The two parties had nothing in common - the groom a geeky young upstart, the bride an experienced older woman. Until then, Case's judgment had been exemplary. By 1996, AOL had 4.6 million subscribers and, two years later, it smartly bought CompuServe and Netscape. But AOL's surprise match with Time Warner left the business community gawping in disbelief. Had the start-up overreached itself? How could techies work alongside creatives? Doubt yielded to worry. The honeymoon ended prematurely - shortly after the deal, shares in the group slumped by 75%. Case resigned as CEO in 2003, and the firm quietly dropped AOL from its moniker. Last month, Case left Time Warner for good. In the present hot M&A climate, it's a salutary tale.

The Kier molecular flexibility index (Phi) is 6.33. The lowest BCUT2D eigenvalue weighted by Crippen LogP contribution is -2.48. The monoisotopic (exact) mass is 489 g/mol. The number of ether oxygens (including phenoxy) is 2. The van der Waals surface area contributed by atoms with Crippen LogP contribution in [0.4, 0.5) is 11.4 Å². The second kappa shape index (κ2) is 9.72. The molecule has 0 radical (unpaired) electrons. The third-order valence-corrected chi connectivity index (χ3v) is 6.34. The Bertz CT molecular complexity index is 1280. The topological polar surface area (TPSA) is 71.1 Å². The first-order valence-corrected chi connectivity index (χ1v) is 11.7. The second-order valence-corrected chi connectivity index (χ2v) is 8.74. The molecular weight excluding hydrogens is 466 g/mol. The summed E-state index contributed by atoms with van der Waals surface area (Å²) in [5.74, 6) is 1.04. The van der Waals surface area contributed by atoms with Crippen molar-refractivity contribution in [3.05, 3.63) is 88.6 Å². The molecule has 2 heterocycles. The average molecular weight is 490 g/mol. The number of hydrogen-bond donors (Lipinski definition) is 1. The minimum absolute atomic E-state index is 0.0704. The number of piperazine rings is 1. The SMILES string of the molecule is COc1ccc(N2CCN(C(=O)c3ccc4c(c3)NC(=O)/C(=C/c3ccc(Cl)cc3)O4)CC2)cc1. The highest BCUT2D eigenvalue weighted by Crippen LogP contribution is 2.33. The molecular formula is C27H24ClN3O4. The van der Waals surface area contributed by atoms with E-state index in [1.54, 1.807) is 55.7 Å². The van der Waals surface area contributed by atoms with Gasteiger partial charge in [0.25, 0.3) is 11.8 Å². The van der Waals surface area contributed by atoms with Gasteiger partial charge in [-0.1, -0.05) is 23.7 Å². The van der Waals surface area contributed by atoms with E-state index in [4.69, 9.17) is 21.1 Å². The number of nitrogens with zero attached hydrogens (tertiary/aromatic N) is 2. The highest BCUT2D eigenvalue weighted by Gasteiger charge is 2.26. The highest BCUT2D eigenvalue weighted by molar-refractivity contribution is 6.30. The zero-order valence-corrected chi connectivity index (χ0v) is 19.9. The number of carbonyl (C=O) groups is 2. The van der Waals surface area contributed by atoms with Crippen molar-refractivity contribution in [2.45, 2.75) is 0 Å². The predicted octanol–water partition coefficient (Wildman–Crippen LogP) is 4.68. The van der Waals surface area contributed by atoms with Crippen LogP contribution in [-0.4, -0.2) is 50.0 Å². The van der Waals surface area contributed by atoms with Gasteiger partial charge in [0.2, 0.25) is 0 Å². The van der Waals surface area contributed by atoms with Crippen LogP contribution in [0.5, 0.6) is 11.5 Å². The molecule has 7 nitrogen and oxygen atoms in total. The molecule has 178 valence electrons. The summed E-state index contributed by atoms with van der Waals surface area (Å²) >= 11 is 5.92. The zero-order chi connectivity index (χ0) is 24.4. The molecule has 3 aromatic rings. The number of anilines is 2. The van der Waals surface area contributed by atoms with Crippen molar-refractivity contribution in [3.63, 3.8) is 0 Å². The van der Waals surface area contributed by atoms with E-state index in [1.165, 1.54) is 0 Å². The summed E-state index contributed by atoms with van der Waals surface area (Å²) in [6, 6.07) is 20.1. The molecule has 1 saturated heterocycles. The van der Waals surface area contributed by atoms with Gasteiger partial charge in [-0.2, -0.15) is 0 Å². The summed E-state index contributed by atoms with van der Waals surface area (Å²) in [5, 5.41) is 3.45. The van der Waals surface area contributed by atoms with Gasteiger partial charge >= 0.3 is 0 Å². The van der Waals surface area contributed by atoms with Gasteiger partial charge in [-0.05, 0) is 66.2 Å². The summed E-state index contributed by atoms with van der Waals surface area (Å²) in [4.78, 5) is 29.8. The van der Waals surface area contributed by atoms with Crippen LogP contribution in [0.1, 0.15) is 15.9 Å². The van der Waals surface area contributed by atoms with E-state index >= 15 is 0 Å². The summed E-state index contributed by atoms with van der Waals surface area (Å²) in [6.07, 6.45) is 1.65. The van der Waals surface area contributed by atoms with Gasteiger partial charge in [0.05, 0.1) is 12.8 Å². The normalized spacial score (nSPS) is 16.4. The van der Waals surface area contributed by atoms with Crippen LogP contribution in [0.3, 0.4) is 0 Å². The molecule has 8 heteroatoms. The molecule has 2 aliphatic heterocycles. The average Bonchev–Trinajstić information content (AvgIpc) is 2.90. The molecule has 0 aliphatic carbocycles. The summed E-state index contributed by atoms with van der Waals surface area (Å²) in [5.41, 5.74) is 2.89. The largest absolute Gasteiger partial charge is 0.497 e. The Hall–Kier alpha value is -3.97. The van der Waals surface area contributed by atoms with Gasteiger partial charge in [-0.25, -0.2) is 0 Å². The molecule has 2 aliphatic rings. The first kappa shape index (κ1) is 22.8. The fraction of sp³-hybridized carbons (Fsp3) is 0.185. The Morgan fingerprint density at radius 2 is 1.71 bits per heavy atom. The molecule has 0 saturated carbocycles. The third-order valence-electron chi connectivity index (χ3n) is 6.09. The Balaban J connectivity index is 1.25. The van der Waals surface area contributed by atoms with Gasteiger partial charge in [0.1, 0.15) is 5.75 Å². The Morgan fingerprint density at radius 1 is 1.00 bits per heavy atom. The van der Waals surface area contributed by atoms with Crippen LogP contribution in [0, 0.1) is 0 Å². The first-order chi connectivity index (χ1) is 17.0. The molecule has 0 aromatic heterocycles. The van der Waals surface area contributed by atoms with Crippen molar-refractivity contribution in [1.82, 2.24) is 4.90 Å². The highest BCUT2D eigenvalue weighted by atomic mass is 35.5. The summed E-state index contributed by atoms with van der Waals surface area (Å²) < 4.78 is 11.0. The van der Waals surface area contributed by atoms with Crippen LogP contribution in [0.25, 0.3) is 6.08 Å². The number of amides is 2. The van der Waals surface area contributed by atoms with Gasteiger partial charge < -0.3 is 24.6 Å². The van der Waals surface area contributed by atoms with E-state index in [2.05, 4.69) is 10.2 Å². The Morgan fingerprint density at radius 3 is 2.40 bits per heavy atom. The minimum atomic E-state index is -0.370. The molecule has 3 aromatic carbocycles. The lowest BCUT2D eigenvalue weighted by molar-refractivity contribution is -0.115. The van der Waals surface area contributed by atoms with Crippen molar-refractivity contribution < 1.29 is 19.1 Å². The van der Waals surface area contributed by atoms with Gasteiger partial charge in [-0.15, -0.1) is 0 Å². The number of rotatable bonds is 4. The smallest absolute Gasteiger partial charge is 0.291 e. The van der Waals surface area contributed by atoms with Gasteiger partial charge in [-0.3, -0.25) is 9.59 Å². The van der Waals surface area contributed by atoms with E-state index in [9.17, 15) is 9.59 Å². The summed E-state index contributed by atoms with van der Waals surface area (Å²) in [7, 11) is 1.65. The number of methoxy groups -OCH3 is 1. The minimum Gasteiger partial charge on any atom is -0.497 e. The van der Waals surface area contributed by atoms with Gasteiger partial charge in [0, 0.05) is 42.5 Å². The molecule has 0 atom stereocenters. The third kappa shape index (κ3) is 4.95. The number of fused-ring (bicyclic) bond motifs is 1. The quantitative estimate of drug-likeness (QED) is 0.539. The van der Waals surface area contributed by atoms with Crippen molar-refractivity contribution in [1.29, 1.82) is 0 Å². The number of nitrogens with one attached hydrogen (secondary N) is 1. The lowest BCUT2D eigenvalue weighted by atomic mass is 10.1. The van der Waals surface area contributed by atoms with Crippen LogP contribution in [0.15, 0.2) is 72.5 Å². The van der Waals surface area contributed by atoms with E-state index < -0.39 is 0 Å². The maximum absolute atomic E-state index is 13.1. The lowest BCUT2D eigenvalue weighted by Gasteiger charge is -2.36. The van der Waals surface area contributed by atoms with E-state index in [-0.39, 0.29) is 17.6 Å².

Around the world, rules are tightening about how you collect, store and handle data.
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This CEO uses the concept of a 'sympathy window' to handle the hard times.
Our well-connected corporate lobbyist finds a surprising consensus across the political divide over what happens next.
Joining a business after rapid growth, Russ Shaw found himself tasked with doing some trimming.
Danger isn't the enemy of innovation, says Nils Leonard, founder of creative studio Uncommon. But embarrassment is.